In short

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Steve Schapiro, Martin Luther King Jr. (with Flag), Selma March, 1965 © Steve Schapiro & Fahey/Klein Gallery
Steve Schapiro, Martin Luther King Jr. (with Flag), Selma March, 1965 © Steve Schapiro & Fahey/Klein Gallery

German photographer Thomas Ruff had decided to blow up NASA images in a desperate attempt to get visitors to walk on Mars. But there was no need for those four meters high enlarged landscapes. The book that publisher Xavier Barral, now republished in small format, has just brought out manages the trick with its pages covering, in 6 kilometers sections, the immensity of a still imaginary world. It is riveting.

Like the shapes that we imagine into clouds, the temptation to anthropomorphize grows with every image. The granular craters depict the wrinkled skin of an elephant’s leg. An archipelago in the seas of black sand fissured like a burnt photograph reflects back the expression on our surprised face. For all the world, those might be molecules under a microscope. But we know that the photos are strictly on scale, that the paint-runs on these monochrome canvases are beds of lava that have thrown up solidified waves several meters high. We go with the flow of their abstraction. In the index at the end of the book, the 150 landscapes are reproduced as labels. They become motifs, an alphabet of signs, and one learns that there is a volcano, huge dunes and ravines at latitude — 48° and longitude 303.7°.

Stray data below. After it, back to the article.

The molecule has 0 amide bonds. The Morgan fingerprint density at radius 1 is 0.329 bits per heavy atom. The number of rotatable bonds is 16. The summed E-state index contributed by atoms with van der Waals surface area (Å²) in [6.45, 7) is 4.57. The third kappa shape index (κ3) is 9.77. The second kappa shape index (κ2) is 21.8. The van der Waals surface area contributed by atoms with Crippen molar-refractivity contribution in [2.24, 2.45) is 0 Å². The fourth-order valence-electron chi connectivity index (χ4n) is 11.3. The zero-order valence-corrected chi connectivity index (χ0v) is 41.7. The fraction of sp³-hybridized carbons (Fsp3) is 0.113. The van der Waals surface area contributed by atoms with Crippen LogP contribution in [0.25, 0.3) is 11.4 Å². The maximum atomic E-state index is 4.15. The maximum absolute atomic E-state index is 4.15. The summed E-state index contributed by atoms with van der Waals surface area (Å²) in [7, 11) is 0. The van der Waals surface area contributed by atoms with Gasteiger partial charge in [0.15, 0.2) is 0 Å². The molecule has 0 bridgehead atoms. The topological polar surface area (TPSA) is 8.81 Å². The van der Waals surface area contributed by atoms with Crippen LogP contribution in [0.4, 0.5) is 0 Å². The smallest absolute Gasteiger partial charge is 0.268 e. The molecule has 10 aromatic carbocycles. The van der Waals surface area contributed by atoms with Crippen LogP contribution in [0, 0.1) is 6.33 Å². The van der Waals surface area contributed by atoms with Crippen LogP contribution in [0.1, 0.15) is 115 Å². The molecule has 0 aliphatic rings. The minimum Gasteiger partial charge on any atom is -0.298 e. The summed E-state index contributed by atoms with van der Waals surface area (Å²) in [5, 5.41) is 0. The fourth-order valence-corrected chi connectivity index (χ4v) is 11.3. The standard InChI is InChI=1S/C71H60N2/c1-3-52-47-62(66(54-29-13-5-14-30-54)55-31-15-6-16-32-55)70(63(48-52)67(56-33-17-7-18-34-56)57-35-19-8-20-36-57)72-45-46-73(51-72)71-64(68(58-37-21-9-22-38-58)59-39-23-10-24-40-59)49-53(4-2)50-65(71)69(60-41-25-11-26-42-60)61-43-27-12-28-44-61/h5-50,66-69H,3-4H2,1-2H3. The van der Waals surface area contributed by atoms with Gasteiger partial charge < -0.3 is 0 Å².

Mars explores the excesses of a subject. The title of astrophysicist Francis Rocard’s essay is “The Geology of Excess”. He gives shape to these landscapes in ordinary vocabulary. Mountains are erected. Craters form holes. Deserts crack. On the map, they are located on the Daedalia Planum, the plain named after Daedalus, the architect and sculptor of Greek mythology. The whole thing builds up gradually, with earthly references of a familiarity to fire the imagination. With a chronology of Mars observation going back to the classical era, the book manages to combine the history of mankind with that of Mars and, in so doing, to reveal the unknown.

Laurence Cornet

Laurence Cornet is a journalist specializing in photography and independent exhibition curator. She splits her life between New York and Paris.


Mars, Une exploration photographique
Republished by Xavier Barral
Small format